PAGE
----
Etymology
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molly (n.1)

a common 18c. colloquial term for "homosexual man" or "man who is deemed effeminate, a sissy," by 1707, perhaps 1690s. The fem. proper name Molly or Moll served as a type-name of a low-class girl or prostitute in old songs and ballads (perhaps in part for the sake of the easy rhymes).

But the colloquial word also resembles Latin mollis "soft," which also had been used classically in a specific pejorative sense in reference to men, "soft, effeminate, unmanly, weak," in Cicero, Livy, etc. A 1629 publication from the Catholic-Protestant theological disputes, "Truth's triumph ouer Trent," written in English with swerves into Latin, at one point describes the denizens of Hell as fideles fornicarios, adulteros, molles, and so forth, and molles is translated parenthetically in the text as "effeminate." Molly House as a term for a brothel frequented by gay men is attested in a court case from 1726.

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doll (n.)

1550s, Doll, an endearing name for a female pet or a mistress, from the familiar form of the fem. proper name Dorothy (q.v.). The -l- for -r- substitution in nicknames is common in English: compare Hal for Harold, Moll for Mary, Sally for Sarah, etc. 

From 1610s in old slang in a general sense of "sweetheart, mistress, paramour;" by 1640s it had degenerated to "slattern." Sense of "a child's toy baby" is by 1700. Transferred back to living beings by 1778 in the sense of "pretty, silly woman." By mid-20c. it had come full circle and was used again in slang as an endearing or patronizing name for a young woman.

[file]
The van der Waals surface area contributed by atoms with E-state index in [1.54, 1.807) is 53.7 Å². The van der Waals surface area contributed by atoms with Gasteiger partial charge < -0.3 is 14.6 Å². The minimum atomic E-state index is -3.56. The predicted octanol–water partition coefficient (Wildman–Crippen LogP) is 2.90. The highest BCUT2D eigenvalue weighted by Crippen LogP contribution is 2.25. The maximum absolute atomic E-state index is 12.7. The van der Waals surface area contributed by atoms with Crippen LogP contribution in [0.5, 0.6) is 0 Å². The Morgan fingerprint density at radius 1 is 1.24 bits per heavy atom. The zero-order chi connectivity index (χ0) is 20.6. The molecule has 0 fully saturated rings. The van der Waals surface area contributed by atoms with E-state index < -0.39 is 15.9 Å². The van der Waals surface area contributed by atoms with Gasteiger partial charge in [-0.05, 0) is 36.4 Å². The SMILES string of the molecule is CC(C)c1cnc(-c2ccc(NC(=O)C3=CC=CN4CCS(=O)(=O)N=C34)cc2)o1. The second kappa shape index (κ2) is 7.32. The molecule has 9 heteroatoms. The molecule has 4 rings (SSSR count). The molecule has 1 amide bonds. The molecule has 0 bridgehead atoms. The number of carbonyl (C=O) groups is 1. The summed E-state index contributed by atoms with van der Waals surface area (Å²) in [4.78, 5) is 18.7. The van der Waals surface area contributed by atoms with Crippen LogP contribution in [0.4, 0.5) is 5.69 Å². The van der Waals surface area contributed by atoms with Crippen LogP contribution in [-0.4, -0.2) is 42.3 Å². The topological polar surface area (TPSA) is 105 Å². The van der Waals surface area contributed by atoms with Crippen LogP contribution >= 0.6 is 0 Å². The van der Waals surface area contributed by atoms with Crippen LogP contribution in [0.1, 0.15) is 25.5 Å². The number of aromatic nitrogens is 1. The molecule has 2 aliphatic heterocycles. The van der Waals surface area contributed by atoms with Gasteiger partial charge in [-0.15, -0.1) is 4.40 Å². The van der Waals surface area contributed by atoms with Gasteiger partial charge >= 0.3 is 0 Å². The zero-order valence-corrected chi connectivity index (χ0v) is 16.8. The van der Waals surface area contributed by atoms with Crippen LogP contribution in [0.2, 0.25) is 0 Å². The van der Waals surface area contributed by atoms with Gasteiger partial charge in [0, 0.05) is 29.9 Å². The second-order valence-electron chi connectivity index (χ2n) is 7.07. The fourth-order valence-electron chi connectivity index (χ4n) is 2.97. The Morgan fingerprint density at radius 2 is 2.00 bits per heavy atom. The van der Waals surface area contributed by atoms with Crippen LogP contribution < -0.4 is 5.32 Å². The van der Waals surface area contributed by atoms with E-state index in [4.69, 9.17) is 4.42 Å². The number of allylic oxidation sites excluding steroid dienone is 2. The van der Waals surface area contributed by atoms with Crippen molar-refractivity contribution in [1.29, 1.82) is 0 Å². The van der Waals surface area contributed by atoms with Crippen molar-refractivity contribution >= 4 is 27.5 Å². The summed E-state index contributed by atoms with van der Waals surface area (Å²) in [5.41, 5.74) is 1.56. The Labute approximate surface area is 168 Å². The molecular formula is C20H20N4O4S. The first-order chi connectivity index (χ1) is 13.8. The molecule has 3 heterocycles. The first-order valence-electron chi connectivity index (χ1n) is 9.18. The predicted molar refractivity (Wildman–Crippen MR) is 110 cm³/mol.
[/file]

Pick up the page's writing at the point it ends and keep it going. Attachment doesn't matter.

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mollification (n.)

late 14c., mollificacioun, "act of softening; pacification, an appeasing," from Old French mollificacion (Modern French mollification), from Medieval Latin mollificationem (nominative mollificatio), noun of action from past-participle stem of mollificare (see mollify).

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mollusk (n.)

"soft-bodied invertebrate animal, usually with an external shell," 1783, mollusque (modern spelling from 1839), from French mollusque, from Modern Latin Mollusca (see Mollusca), the phylum name. Related: Molluscuous; molluscan.

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mollify (v.)

late 14c., mollifien, "to soften (a substance)," from Old French mollifier or directly from Late Latin mollificare "make soft, mollify" from mollificus "softening," from Latin mollis "soft" (from PIE root *mel- (1) "soft") + combining form of facere "to make, to do" (from PIE root *dhe- "to set, put"). Transferred sense of "soften in temper, appease, pacify" is recorded from early 15c. Related: Mollified; mollifying.

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mollycoddle (v.)

also molly-coddle, by 1839 (implied in mollycoddling), from a noun (by 1828) meaning "overly pampered, fastidious, effeminate male," from Molly (pet name formation from Mary), which had been used contemptuously at least since 1707 for "a milksop, an effeminate man" (see molly (n.1)) + coddle (q.v.). Related: Mollycoddled.

All his pursuits had been sedentary; for he never went out but with his mother. He was not allowed to stroll about the farm with his father, lest he should get his clothes dirty and his feet wet. In short, he was what Giles Darman pronounced him to be—"a little mollycoddle." ["Babbington Droneham," Hood's Magazine, March 1844]
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mollified (adj.)

"softened, soothed; appeased, pacified," 1620s, past-participle adjective from mollify.

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molly (n.2)

seabird, 1857, short for mollymawk, mallemuck, from Dutch mallemok, from mal "foolish" + mok "gull."

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